|Jul. 8th, 2008 09:58 am Start wearing Purple|
This has to be one of the most fun videos I've seen in a while.
Gogol Bordello - Start Wearing Purple
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|Dec. 22nd, 2007 09:52 am Trans-Simianism|
http://ieet.org/index.php/IEET/more/diaz20071216/Leave a comment
A brilliant parody. Dr. Thog refutes the claims of Dr. Klomp that we are on the verge of the 'Quickening' in which in "the post-simian world, we may develop into a species that is not only intellectually superior to our current state, but capable of feats beyond the comprehension of a contemporary simian." True genius.
|Dec. 9th, 2007 03:56 pm Learning at DigipenUnder the gentle tutorlidge of Jim Wright we were learning the ins and outs of the FIRST FRC RC platform.|
That's me front and center.
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|Jul. 5th, 2007 08:59 am A cup holder|
Finally a cup holder I'd put in the '91 Maxima. Oddly enough the '91 Maxima has no cup holders! The '92 has seven. I've not found a cup holder that worked. They either didn't fit or couldn't be adapted to the curves in the inside of the car. So after 16 years I've finally seen the cup holder that would work - now if someone in the USA would carry it ... (just in time for me to sell the car too.)
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|Apr. 26th, 2007 08:35 am Pinky and the Brain - a simulation|
IBM researchers simulated half the brain of a mouse at 1/10th the normal speed:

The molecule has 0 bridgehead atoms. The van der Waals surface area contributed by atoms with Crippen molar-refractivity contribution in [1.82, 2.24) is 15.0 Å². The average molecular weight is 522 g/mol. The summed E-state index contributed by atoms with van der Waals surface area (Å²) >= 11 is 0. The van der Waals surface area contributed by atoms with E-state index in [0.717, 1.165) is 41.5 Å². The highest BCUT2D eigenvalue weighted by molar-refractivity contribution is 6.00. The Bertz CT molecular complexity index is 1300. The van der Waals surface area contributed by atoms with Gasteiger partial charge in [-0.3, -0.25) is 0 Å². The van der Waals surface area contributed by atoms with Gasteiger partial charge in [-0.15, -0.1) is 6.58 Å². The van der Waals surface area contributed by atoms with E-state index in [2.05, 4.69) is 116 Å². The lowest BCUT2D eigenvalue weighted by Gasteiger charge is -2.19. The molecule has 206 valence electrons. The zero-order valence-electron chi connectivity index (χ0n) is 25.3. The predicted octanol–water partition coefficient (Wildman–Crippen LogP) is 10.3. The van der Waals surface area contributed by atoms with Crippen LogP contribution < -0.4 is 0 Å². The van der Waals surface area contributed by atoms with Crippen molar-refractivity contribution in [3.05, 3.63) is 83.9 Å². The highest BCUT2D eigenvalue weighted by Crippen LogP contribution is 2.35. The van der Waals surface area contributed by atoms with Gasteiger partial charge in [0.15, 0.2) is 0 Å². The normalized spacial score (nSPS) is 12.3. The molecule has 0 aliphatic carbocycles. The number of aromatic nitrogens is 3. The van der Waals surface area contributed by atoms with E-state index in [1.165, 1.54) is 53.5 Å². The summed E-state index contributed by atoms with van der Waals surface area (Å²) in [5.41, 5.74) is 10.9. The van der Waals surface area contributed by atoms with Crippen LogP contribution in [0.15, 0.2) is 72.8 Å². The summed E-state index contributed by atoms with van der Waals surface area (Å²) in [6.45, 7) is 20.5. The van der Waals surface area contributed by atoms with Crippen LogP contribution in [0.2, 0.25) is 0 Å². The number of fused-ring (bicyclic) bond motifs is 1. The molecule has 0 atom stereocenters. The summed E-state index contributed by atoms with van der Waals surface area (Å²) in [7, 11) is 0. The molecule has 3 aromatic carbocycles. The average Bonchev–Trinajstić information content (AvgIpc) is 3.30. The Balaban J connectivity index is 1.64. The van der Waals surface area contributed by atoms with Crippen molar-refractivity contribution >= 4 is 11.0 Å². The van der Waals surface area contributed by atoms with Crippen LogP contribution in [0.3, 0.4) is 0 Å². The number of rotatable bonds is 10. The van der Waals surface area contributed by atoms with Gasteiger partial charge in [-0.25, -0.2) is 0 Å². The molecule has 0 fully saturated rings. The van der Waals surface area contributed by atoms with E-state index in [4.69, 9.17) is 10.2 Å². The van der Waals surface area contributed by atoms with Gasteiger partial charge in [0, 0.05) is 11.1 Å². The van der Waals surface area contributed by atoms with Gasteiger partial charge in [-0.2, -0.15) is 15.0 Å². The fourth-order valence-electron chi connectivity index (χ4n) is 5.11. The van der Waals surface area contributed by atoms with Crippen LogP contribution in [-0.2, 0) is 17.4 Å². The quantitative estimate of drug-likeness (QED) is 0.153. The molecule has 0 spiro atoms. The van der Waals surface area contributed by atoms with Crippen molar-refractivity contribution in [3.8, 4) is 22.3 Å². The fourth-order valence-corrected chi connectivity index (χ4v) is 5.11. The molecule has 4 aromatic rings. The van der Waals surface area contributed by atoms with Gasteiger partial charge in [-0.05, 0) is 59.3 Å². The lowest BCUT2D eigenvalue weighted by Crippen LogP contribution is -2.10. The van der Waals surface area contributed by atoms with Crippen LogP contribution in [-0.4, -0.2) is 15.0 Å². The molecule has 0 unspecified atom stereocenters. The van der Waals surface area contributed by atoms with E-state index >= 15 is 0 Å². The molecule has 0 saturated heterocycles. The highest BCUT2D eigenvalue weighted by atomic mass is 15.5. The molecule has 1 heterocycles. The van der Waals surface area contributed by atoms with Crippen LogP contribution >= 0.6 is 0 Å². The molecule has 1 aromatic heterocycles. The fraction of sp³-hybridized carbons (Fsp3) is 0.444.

"We deployed the simulator on a 4096-processor BlueGene/L supercomputer with 256 MB per CPU. We were able to represent 8,000,000 neurons (80% excitatory) and 6,300 synapses per neuron in the 1 TB main memory of the system. Using a synthetic pattern of neuronal interconnections, at a 1 ms resolution and an average firing rate of 1 Hz, we were able to run 1s of model time in 10s of real time!"The human brain has over 100 billion neurons, so in order to be able to simulate a human brain at real speed we need roughly 17 doublings or around 25 years (assuming moore's law) to do this at the same cost.
While the current simulation does not have the structure of a mouse brain, it is conceivable that we'll figure out how to create the structure over the next 20 years.
So in around 25 years we'll have a human intelligence level brain running...
and the following year it'll run twice as fast...
and then the singularity?
Maybe the mouse brain running 10 times faster, in 6 years, and if we figure out the structure, will be more intelligent than a human.
The clock is ticking.
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|Apr. 12th, 2007 09:31 am Labelling Gas Guzzlers|
Imagine that every car on the road was required to have a rear sticker that told you with a number what gas mileage it achieved. Then color the background of the sticker into four groups: red, orange, yellow and green. Green would be for those cars above the average, yellow for those around the average, orange and red for the gas guzzlers. Red would say this car does worse than half the average. Incorporate this into the car license plate or as part of the registration.
I wonder how long it would take for people to change their preference for "greener" cars?
As people bought more economical cars the average should also go up.
I'd also work out a conversion for electric cars that drew power from the grid based on the gas required to generate the power.